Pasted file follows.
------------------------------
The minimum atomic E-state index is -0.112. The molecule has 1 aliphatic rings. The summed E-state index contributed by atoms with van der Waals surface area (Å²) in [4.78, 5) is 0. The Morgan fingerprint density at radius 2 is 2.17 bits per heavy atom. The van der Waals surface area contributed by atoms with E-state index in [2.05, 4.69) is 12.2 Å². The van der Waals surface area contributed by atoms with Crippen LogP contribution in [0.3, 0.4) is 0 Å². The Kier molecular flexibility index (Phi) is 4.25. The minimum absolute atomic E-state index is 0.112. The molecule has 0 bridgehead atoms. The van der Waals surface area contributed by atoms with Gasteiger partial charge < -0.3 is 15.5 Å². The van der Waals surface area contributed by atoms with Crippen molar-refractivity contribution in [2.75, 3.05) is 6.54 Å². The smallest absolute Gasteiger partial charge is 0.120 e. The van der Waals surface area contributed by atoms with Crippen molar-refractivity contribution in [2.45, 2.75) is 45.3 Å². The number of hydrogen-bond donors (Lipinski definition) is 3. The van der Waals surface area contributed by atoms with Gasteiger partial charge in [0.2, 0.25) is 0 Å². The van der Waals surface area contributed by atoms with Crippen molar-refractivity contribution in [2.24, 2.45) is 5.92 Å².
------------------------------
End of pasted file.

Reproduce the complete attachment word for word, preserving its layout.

The minimum atomic E-state index is -0.112. The molecule has 1 aliphatic rings. The summed E-state index contributed by atoms with van der Waals surface area (Å²) in [4.78, 5) is 0. The Morgan fingerprint density at radius 2 is 2.17 bits per heavy atom. The van der Waals surface area contributed by atoms with E-state index in [2.05, 4.69) is 12.2 Å². The van der Waals surface area contributed by atoms with Crippen LogP contribution in [0.3, 0.4) is 0 Å². The Kier molecular flexibility index (Phi) is 4.25. The minimum absolute atomic E-state index is 0.112. The molecule has 0 bridgehead atoms. The van der Waals surface area contributed by atoms with Gasteiger partial charge < -0.3 is 15.5 Å². The van der Waals surface area contributed by atoms with Crippen molar-refractivity contribution in [2.75, 3.05) is 6.54 Å². The smallest absolute Gasteiger partial charge is 0.120 e. The van der Waals surface area contributed by atoms with Crippen molar-refractivity contribution in [2.45, 2.75) is 45.3 Å². The number of hydrogen-bond donors (Lipinski definition) is 3. The van der Waals surface area contributed by atoms with Gasteiger partial charge in [0.2, 0.25) is 0 Å². The van der Waals surface area contributed by atoms with Crippen molar-refractivity contribution in [2.24, 2.45) is 5.92 Å².